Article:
Physician perspectives on important factors in the treatment decision are shown in Table 2. Frequently reported factors include clinical factors (tumor size, multifocal disease), breast size, and patient's attitude toward preserving the breast. For patients treated with BCT, 87.5% of physicians considered patient's attitude toward preserving the breast to be the most important factor, and 74% of physicians also considered cosmetic result to be important.

53% of physicians believed Asian women are more likely to have MRM because of patient attitudes about breast preservation, and 25% believed that breast size also plays a strong role. Physicians also listed fear and/or cultural beliefs as "other factors" influencing MRM decisions among Asian women.

We assessed associations between physicians' practices and perspectives and physician demographic characteristics using logistic regression (data not shown). Although based on a small sample, we found that Asians were less likely than physicians of other ethnicities to report cosmetic result as an important factor for patients choosing BCT (OR = 0.13, 95% CI = 0.04–0.40); male physicians were more likely than females to think cosmetic result was important in BCT decisions (OR = 5.22, 95% CI = 1.76–15.49), and less likely to perceive that patient travel concerns were important (OR = 0.21, 95% CI = 0.08–0.58). When attempting to explain Asian treatment patterns, Asian physicians were more likely to perceive that patient age (OR = 5.00, 95% CI = 1.10–22.63) and travel concerns (OR = 7.65, 95% CI = 1.38–42.56) were important factors. The full logistic regression results are available upon request.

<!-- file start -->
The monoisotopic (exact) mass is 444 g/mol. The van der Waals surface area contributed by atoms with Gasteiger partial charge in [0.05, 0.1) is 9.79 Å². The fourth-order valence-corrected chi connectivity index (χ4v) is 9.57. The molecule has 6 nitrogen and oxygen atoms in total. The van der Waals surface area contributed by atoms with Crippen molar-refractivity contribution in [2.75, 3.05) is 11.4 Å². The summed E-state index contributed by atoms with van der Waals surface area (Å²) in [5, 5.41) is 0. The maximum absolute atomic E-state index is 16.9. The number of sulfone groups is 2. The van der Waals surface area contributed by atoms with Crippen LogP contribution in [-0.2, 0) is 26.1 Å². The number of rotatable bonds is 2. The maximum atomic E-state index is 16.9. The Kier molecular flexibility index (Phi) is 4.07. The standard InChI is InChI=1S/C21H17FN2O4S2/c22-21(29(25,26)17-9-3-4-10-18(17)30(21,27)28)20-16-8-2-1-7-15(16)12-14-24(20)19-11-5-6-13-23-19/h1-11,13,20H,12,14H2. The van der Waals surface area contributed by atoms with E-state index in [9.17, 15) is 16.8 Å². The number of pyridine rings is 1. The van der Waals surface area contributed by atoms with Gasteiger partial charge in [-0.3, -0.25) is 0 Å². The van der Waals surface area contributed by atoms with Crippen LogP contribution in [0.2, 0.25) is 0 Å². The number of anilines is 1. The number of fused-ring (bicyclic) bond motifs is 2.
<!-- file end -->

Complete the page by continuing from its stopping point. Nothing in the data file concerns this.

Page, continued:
Discussion

Breast cancer is the most commonly diagnosed cancer among Asian women [28-30], with the majority of cancers diagnosed at an early-stage. Because BCT is a recommended alternative to MRM, the fact that the vast majority of Asian women still have MRM is a concern, particularly if this treatment pattern reflects disparities in the delivery of guideline-recommended treatment. We found that physicians believed that patient attitudes toward [not] preserving the breast was the predominant reason for the higher rate of MRM among Asian women compared to other racial/ethnic groups. This finding supports suggestions from qualitative studies that a primary reason for the observed surgical treatment pattern among Asians is reduced emphasis on physical appearance when making treatment decisions, reflective of cultural norms that place less significance on the breasts in particular [10,19]. This physician survey was conducted as part of a larger pilot study to evaluate such cultural factors and the role that they play in the complex decision-making process among Asian women diagnosed with early-stage breast cancer.